Borrowing from the work of a range of researchers who have sought to understand how elite athletes are grown and developed – such actions equate to those suggested in the: Sampling Years (Cote & Hay 2002), the Fundamental Movement Skills of Gallahue and Ozman (1995) and the FUNdamental stage of Balyi and Hamilton’s (2004) Long Term Athlete Development (LTAD) model. Steel, Harris, Baxter and King (2013) summarize the importance of such an introduction to sport by suggesting that multidisciplinary backgrounds provide for a more resilient and effective performer.
The duration for which a performer stays embedded within the Cognitive Stage is dependent upon a multitude of factors. Some may simply never graduate from it. What is acknowledged however, is that when a performer seems to be displaying an understanding and execution of a skill void from conscious mechanical thought their journey to the Associative Stage of learning has begun.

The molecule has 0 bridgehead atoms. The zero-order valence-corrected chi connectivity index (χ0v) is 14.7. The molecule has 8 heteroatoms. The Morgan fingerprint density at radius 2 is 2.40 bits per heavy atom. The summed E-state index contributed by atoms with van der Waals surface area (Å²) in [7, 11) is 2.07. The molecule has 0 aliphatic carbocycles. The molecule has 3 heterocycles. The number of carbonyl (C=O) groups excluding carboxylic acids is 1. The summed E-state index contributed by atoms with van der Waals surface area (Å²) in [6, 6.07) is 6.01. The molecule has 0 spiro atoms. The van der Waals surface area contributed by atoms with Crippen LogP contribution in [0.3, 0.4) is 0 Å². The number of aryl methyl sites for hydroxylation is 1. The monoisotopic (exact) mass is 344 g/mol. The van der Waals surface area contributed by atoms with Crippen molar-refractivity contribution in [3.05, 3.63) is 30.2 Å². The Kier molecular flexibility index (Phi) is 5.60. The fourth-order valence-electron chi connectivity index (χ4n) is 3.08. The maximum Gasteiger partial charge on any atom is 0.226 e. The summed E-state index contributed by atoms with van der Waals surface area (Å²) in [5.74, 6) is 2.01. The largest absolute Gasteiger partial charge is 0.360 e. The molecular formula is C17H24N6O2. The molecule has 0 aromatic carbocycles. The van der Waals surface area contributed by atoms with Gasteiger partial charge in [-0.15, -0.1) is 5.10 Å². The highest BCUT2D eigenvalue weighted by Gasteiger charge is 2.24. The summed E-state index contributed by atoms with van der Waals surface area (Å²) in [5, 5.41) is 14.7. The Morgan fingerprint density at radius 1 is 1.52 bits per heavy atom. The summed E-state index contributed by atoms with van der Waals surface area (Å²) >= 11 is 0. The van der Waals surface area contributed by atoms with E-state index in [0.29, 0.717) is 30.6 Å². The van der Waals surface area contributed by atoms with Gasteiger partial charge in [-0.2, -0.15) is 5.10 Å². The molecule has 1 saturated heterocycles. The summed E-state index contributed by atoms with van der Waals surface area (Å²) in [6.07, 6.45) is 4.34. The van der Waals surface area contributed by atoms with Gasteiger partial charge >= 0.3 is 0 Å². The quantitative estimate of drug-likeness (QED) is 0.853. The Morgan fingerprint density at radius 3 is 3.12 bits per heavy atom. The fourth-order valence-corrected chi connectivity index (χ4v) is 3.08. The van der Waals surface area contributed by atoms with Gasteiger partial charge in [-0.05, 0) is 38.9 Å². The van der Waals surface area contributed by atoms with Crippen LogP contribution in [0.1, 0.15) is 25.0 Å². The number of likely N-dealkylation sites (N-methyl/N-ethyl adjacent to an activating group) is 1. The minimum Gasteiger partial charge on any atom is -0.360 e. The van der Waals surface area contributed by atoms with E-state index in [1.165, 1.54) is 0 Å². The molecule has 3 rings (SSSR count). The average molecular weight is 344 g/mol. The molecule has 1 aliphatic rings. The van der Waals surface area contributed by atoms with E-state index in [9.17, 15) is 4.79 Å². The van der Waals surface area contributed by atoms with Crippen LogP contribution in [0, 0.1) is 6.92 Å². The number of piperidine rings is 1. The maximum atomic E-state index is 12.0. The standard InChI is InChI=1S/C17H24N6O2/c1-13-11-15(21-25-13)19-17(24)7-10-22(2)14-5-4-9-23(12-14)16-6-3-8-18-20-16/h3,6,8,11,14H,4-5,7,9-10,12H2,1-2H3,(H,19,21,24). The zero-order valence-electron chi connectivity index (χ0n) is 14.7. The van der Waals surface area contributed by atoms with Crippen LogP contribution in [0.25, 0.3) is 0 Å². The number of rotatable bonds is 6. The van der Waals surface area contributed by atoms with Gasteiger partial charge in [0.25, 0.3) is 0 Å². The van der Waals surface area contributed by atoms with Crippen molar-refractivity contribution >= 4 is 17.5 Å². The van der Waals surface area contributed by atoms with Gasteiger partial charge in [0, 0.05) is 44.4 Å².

Embodied by an emphasis on practice, the Associative Stage of Skill Acquisition is the second step on the journey to expertise. The learner having acquired an understanding of what the skill is needs to repeat the movement to enhance the synchronization of their mind and muscles. This concept of myelination is fast becoming the most commonly associated difference between those that excel and those that do not.
Each time the brain completes a skill an impulse/message is sent between the brain and the functioning body part. The more purposeful this action and the more times it is repeated the thicker the layer of insulation (Myelin Sheath) surrounding the message is. The thicker the Myelin Sheath is – the faster an impulse travels from the brain to the moving muscle thus increasing the efficiency and accuracy of the action and reducing the time taken for the skill to be completed (Coyle, 2009).